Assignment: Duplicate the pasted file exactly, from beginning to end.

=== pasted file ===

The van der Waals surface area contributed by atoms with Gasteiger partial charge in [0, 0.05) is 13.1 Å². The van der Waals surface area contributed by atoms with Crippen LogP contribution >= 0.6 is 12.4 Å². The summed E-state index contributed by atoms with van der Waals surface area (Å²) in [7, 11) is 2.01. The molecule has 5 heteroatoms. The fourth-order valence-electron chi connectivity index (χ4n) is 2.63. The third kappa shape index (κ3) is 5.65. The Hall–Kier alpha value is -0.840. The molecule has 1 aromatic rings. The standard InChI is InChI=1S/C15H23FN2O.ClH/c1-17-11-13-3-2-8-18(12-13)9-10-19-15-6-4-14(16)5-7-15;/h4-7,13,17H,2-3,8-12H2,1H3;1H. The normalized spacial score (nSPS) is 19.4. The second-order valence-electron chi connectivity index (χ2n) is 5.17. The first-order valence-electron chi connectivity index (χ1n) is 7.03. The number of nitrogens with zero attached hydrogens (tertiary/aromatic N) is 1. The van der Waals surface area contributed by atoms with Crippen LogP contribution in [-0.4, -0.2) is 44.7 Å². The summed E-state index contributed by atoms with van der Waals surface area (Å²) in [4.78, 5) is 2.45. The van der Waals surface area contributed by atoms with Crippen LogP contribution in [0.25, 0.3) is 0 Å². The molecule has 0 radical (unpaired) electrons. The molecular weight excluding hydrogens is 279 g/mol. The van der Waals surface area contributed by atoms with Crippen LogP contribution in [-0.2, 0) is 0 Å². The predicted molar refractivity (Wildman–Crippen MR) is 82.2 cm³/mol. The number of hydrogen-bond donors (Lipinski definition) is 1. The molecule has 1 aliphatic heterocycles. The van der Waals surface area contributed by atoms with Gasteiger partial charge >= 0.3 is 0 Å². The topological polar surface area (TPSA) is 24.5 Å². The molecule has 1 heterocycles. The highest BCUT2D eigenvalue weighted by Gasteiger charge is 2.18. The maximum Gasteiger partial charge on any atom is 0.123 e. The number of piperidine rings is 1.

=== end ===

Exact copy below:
The van der Waals surface area contributed by atoms with Gasteiger partial charge in [0, 0.05) is 13.1 Å². The van der Waals surface area contributed by atoms with Crippen LogP contribution >= 0.6 is 12.4 Å². The summed E-state index contributed by atoms with van der Waals surface area (Å²) in [7, 11) is 2.01. The molecule has 5 heteroatoms. The fourth-order valence-electron chi connectivity index (χ4n) is 2.63. The third kappa shape index (κ3) is 5.65. The Hall–Kier alpha value is -0.840. The molecule has 1 aromatic rings. The standard InChI is InChI=1S/C15H23FN2O.ClH/c1-17-11-13-3-2-8-18(12-13)9-10-19-15-6-4-14(16)5-7-15;/h4-7,13,17H,2-3,8-12H2,1H3;1H. The normalized spacial score (nSPS) is 19.4. The second-order valence-electron chi connectivity index (χ2n) is 5.17. The first-order valence-electron chi connectivity index (χ1n) is 7.03. The number of nitrogens with zero attached hydrogens (tertiary/aromatic N) is 1. The van der Waals surface area contributed by atoms with Crippen LogP contribution in [-0.4, -0.2) is 44.7 Å². The summed E-state index contributed by atoms with van der Waals surface area (Å²) in [4.78, 5) is 2.45. The van der Waals surface area contributed by atoms with Crippen LogP contribution in [0.25, 0.3) is 0 Å². The molecule has 0 radical (unpaired) electrons. The molecular weight excluding hydrogens is 279 g/mol. The van der Waals surface area contributed by atoms with Crippen LogP contribution in [-0.2, 0) is 0 Å². The predicted molar refractivity (Wildman–Crippen MR) is 82.2 cm³/mol. The number of hydrogen-bond donors (Lipinski definition) is 1. The molecule has 1 aliphatic heterocycles. The van der Waals surface area contributed by atoms with Gasteiger partial charge >= 0.3 is 0 Å². The topological polar surface area (TPSA) is 24.5 Å². The molecule has 1 heterocycles. The highest BCUT2D eigenvalue weighted by Gasteiger charge is 2.18. The maximum Gasteiger partial charge on any atom is 0.123 e. The number of piperidine rings is 1.